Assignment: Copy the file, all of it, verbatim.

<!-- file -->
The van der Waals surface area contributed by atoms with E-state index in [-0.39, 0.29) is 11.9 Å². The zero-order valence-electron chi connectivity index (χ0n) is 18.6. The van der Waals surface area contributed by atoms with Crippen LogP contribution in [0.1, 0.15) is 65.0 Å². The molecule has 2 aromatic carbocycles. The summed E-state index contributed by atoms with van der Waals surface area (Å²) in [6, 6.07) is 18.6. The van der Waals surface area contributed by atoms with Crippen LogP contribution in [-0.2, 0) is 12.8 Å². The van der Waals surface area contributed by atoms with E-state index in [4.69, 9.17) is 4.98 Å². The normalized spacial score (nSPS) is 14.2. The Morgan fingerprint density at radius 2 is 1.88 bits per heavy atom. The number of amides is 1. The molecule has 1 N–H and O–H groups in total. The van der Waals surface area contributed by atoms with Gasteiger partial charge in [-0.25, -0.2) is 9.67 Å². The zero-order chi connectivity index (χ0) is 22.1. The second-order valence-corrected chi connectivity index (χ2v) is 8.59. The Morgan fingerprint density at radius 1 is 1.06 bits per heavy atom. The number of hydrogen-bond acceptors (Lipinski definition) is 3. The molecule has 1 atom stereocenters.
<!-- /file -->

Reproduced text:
The van der Waals surface area contributed by atoms with E-state index in [-0.39, 0.29) is 11.9 Å². The zero-order valence-electron chi connectivity index (χ0n) is 18.6. The van der Waals surface area contributed by atoms with Crippen LogP contribution in [0.1, 0.15) is 65.0 Å². The molecule has 2 aromatic carbocycles. The summed E-state index contributed by atoms with van der Waals surface area (Å²) in [6, 6.07) is 18.6. The van der Waals surface area contributed by atoms with Crippen LogP contribution in [-0.2, 0) is 12.8 Å². The van der Waals surface area contributed by atoms with E-state index in [4.69, 9.17) is 4.98 Å². The normalized spacial score (nSPS) is 14.2. The Morgan fingerprint density at radius 2 is 1.88 bits per heavy atom. The number of amides is 1. The molecule has 1 N–H and O–H groups in total. The van der Waals surface area contributed by atoms with Gasteiger partial charge in [-0.25, -0.2) is 9.67 Å². The zero-order chi connectivity index (χ0) is 22.1. The second-order valence-corrected chi connectivity index (χ2v) is 8.59. The Morgan fingerprint density at radius 1 is 1.06 bits per heavy atom. The number of hydrogen-bond acceptors (Lipinski definition) is 3. The molecule has 1 atom stereocenters.